Replaceable is what every employee in every company instinctively strives not to be. Yet, if you're an irreplaceable DBA, meaning that the company couldn't find someone else who could do what you do, then you're not doing a great job. A good DBA is replaceable. I imagine some of you are already reaching for the lighter fluid, about to set the comments section ablaze, but before you destroy a perfectly good Commodore 64, read on…
Everyone is replaceable, ultimately. Anyone, anywhere, in any job, could be sitting at their desk reading this, blissfully unaware that this is to be their last day at work. Morbidly, you could be about to take your terminal breath. Ideally, it will be because another company suddenly offered you a truck full of money to take a new job, forcing you to bid a regretful farewell to your current employer (with barely a "so long suckers!" left wafting in the air as you zip out of the office like the Wile E Coyote wearing two pairs of rocket skates).
I've often wondered what it would be like to be present at the meeting where your former work colleagues discuss your potential replacement. It is perhaps only at this point, as they struggle with the question "What kind of person do we need to replace old Wile?" that you would know your true worth in their eyes.
Of course, this presupposes you need replacing. I've known one or two people whose absence we adequately compensated with a small rock, to keep their old chair from rolling down a slight incline in the floor. On another occasion, we bought a noise-making machine that frequently attracted attention its way, with unpleasant sounds, but never contributed anything worthwhile. These things never actually happened, of course, but you take my point: don't confuse replaceable with expendable.
Likewise, if the term "trained seal" comes up, someone they can teach to follow basic instructions and push buttons in the right order, then the replacement discussion is going to be over quickly.
What, however, if your colleagues decide they'll need a super-specialist to replace you. That's a good thing, right? Well, usually, in my experience, no it is not. It often indicates that no one really knows what you do, or how. A typical example is the "senior" DBA who built a system just before 16-bit computing became all the rage and then settled into a long career managing it. Such systems are often central to the company's operations and the DBA very skilled at what they do, but almost impossible to replace, because the system hasn't evolved, and runs on processes and routines that others no longer understand or recognize.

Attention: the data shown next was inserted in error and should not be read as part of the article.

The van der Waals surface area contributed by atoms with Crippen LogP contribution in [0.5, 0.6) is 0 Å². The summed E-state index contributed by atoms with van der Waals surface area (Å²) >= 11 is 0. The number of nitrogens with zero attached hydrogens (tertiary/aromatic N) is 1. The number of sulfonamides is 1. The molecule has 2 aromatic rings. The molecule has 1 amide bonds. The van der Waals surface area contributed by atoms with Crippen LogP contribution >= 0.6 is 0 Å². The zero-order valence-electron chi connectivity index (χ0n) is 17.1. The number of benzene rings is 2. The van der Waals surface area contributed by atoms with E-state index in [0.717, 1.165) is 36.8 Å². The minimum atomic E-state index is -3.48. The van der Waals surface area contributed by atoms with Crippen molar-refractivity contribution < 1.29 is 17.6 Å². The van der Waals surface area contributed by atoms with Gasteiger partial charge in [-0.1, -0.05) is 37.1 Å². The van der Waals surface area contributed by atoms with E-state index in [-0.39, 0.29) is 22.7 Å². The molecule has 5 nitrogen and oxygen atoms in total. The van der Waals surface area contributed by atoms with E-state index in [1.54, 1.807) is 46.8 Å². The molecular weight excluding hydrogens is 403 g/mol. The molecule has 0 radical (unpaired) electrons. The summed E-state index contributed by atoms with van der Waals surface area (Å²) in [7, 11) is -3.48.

The only thing you really want to hear, at your replacement discussion, is that they need someone skilled at the fundamentals and adaptable. This means that the person they need understands that their goal is to be an excellent DBA, not a specialist in whatever the-heck the company does. Someone who understands the new versions of SQL Server and can adapt the company's systems to the way things work today, who uses industry standard methods that any other qualified DBA/programmer can understand. More importantly, this person rarely wants to get "pigeon-holed" and so documents and shares the specialized knowledge and responsibilities with their teammates.
Being replaceable doesn't mean being "dime a dozen". The company might need four people to take your place due to the depth of your skills, but still, they could find those replacements and those replacements could step right in using techniques that any decent DBA should know.
It is a tough question to contemplate, but take some time to think about the sort of person that your colleagues would seek to replace you. If you think they would go looking for a "super-specialist" then consider urgently how you can diversify and share your knowledge, and start documenting all the processes you know as if today were your last day, because who knows, it just might be.
Louis Davidson (Guest Editor).